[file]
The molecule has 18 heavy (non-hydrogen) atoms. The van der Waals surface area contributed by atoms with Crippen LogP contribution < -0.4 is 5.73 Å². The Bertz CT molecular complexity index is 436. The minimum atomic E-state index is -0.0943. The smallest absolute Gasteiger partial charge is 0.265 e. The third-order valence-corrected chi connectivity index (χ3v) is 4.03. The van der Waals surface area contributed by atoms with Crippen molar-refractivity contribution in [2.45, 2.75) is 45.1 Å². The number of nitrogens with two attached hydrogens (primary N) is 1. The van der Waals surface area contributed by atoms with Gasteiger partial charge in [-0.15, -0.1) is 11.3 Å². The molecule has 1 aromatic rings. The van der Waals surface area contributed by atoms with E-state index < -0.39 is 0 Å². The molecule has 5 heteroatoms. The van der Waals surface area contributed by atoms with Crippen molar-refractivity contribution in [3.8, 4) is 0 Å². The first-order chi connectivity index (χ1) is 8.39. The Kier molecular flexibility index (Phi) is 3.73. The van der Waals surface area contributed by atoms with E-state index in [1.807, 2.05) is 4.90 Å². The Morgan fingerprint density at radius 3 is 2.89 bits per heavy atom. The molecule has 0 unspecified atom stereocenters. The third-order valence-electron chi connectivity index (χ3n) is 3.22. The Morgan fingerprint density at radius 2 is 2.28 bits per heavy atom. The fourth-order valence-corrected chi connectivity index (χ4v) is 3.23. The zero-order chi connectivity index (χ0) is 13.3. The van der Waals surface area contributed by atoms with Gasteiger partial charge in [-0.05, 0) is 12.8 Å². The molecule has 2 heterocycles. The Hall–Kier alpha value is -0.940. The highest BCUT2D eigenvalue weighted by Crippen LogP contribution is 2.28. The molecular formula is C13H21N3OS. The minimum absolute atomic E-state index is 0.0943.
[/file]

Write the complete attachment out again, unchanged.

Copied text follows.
The molecule has 18 heavy (non-hydrogen) atoms. The van der Waals surface area contributed by atoms with Crippen LogP contribution < -0.4 is 5.73 Å². The Bertz CT molecular complexity index is 436. The minimum atomic E-state index is -0.0943. The smallest absolute Gasteiger partial charge is 0.265 e. The third-order valence-corrected chi connectivity index (χ3v) is 4.03. The van der Waals surface area contributed by atoms with Crippen molar-refractivity contribution in [2.45, 2.75) is 45.1 Å². The number of nitrogens with two attached hydrogens (primary N) is 1. The van der Waals surface area contributed by atoms with Gasteiger partial charge in [-0.15, -0.1) is 11.3 Å². The molecule has 1 aromatic rings. The van der Waals surface area contributed by atoms with E-state index < -0.39 is 0 Å². The molecule has 5 heteroatoms. The van der Waals surface area contributed by atoms with Crippen molar-refractivity contribution in [3.8, 4) is 0 Å². The first-order chi connectivity index (χ1) is 8.39. The Kier molecular flexibility index (Phi) is 3.73. The van der Waals surface area contributed by atoms with E-state index in [1.807, 2.05) is 4.90 Å². The Morgan fingerprint density at radius 3 is 2.89 bits per heavy atom. The molecule has 0 unspecified atom stereocenters. The third-order valence-electron chi connectivity index (χ3n) is 3.22. The Morgan fingerprint density at radius 2 is 2.28 bits per heavy atom. The fourth-order valence-corrected chi connectivity index (χ4v) is 3.23. The zero-order chi connectivity index (χ0) is 13.3. The van der Waals surface area contributed by atoms with Gasteiger partial charge in [-0.05, 0) is 12.8 Å². The molecule has 2 heterocycles. The Hall–Kier alpha value is -0.940. The highest BCUT2D eigenvalue weighted by Crippen LogP contribution is 2.28. The molecular formula is C13H21N3OS. The minimum absolute atomic E-state index is 0.0943.